On the Tohono O'odham Nation, there is a huge Catholic presence. In the village I'm from, Pisin' Mo'o, there has always been a couple nuns living in the village. When I was a little girl, they used to be the only people in the village with a telephone. If you wanted to use their phone you would have to write your name and the phone number you were calling on a pad of paper and you had to give them a bit of money. Everything back then was long distance, so you didn't do it very often. If you did, sometimes the whole family would go. I remember waiting outside on the stairs that led into the carpeted, air-conditioned trailer that the nuns lived in while my mom was inside, heavily supervised by the nun as she made her phone call.
I remember thinking that they were rich, to live in such a nice place with carpeting, A/C and their own telephone. Of course, I didn't know until I was older (and had seen it discussed in several movies) that nuns take a vow of poverty.
The nuns have always been somewhat of an interest to me, I want to know what they're really like when they're not being nuns. I want to know how they grew up, what were they like in grade school? Where they mean to their brothers and sisters? Do they have embarassing moments? Do they get angry? What about? I think and over think these things not because I'm particularly interested in religion, but because it seems like such an odd profession. I have similar questions for my dentist.
I think I must have this fascination with nuns (and dentists) mainly because they deal so intimately with our lives, but we rarely get to see into theirs. The nuns in my village would come to family gatherings and community feast days. They of course, living in a community of under 300 people, know everyone's names, and family lineage. They've been with us during our hard moments and our celebrations.
The nuns of my mother's childhood, the ones who wore head to toe, angry, black robes and beat her for speaking O'odham in the village school are now gone. They have been replaced with smiling ladies wearing black skirts and immaculate, white, starched, short-sleeved shirts and modern veils.
I grew up knowing a nun very well (as well as you can know a nun), but she retired and went back to the mysterious place where she was from. We've since had other nuns come in and out of the community, but now that I don't live there, I don't really know them or know their names, which is fine, because they all go by, "Sister" anyway. They, of course, know me and my family. Although my Mom has been living in Tucson for the past year, when she's home in Pisin' Mo'o, she's very active in the church and she never misses a moment to brag about her kids. "Are you the daughter who works at the casino?" "No, I'm the daughter works at the college... and I'm the one with the twins."
A number of years ago my Mom and Grandmother hosted the Las Posada procession. The Las Posada Procession is a small group of people walking from house to house with a small statue of Jesus and Mary, reenacting the pilgrimage back to Nazareth, before Jesus was born. The nuns usually organize and lead the procession, but anyone can join. They begin at the church and every day the statues spend the night at a community member's house. The next day the procession begins at that house, and goes to another, until they return to the church for Midnight Mas on Christmas Eve. The host family at first denies Joseph and Mary a place to stay, then finally lets them in. They usually feed the pilgrims (the participants), sometimes a meal, sometimes Christmas cookies or other goodies. There would be readings from the bible, then we'd sing religious songs and end with Christmas Carols. Then they return the next day to escort Joseph and Mary to the next house. It's considered a blessing for the statues to spend the night. My grandmother and I used to go every year, multiple days in a row. I loved it.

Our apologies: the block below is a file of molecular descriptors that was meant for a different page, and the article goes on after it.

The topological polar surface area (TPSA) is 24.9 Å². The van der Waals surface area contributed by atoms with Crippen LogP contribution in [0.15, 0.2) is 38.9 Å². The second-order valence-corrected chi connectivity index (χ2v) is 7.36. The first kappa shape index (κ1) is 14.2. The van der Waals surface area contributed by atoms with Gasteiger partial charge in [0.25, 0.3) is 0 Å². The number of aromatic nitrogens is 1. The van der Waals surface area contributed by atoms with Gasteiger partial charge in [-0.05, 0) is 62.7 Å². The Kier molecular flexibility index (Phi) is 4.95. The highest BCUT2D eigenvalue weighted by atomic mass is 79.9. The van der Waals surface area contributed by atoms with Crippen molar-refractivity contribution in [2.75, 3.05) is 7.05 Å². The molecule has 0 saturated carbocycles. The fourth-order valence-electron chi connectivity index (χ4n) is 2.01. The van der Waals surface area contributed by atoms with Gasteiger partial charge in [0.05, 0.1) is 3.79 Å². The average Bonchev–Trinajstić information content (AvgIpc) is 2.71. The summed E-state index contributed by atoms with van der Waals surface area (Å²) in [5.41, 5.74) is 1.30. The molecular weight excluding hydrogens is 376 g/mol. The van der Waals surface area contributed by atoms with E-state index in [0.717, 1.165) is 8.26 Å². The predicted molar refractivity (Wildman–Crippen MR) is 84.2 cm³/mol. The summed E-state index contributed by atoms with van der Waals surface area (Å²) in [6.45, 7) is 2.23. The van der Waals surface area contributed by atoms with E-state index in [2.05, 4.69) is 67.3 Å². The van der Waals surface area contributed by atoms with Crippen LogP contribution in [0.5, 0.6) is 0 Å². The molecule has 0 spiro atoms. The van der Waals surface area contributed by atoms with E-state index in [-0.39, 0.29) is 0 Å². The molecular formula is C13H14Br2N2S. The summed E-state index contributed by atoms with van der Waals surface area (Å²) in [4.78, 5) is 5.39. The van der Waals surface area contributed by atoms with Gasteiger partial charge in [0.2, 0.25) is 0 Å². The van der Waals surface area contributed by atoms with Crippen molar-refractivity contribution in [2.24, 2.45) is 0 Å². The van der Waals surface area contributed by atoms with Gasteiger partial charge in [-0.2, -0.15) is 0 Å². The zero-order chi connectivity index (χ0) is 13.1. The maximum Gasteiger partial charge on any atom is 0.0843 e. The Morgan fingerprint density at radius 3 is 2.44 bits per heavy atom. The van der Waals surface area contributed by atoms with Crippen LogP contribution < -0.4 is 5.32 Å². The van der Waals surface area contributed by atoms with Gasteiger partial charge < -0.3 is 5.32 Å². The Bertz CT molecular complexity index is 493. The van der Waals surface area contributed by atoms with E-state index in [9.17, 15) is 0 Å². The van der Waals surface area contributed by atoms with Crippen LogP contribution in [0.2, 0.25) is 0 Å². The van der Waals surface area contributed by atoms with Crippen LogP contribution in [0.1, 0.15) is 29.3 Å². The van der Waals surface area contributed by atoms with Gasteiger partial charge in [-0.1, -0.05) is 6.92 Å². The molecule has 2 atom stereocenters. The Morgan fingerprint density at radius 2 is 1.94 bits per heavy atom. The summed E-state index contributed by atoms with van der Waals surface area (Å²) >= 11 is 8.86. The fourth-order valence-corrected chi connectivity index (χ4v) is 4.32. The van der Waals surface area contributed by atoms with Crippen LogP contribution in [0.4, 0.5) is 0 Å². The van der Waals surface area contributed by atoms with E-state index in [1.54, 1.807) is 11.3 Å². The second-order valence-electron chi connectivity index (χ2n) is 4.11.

My Hu'uli-bat used to host every year on her birthday. It was nice to have her friends with us for cake and coffee. Sometimes they would give her cards and presents, and we'd always sing happy birthday.
One year, after we had sung happy birthday to Hu'uli we were serving coffee and hot cocoa to the pilgrims. My Mom was asking what everyone took in their coffee. I heard the nun say to my Mom, "I'll take some coffee with non-dairy creamer." and my Mom went back into the kitchen to fetch the coffee.
My Mom realized that we were completley out of non-dairy creamer, so instead, she scoops in a couple of spoonfuls of powdered milk (a common staple in Hu'uli's house) and heads back to the living room, where everyone is sitting. "Mom! Sister asked for non-dairy creamer. You can't give her that!" "We don't have any non-dairy creamer. This is the same anyway!" "No it's not. She asked for non-diary for a reason... What if she's allergic?" "Aggh! She's not! She just wants it!" "Well, you should tell her...you can't just pretend that non-dairy, Mom." My Mom huffed at me and walked out of the kitchen with the cup of coffee with powdered milk already mixed in.
She turns to the nun and with a nice, big smile and hands her the cup of coffee. The nun says, "Is this with non-dairy creamer?" my Mom immediately responds with, "Of course."
I choked back a laugh and ran to the kitchen. "You guys... Mom just lied to a nun!"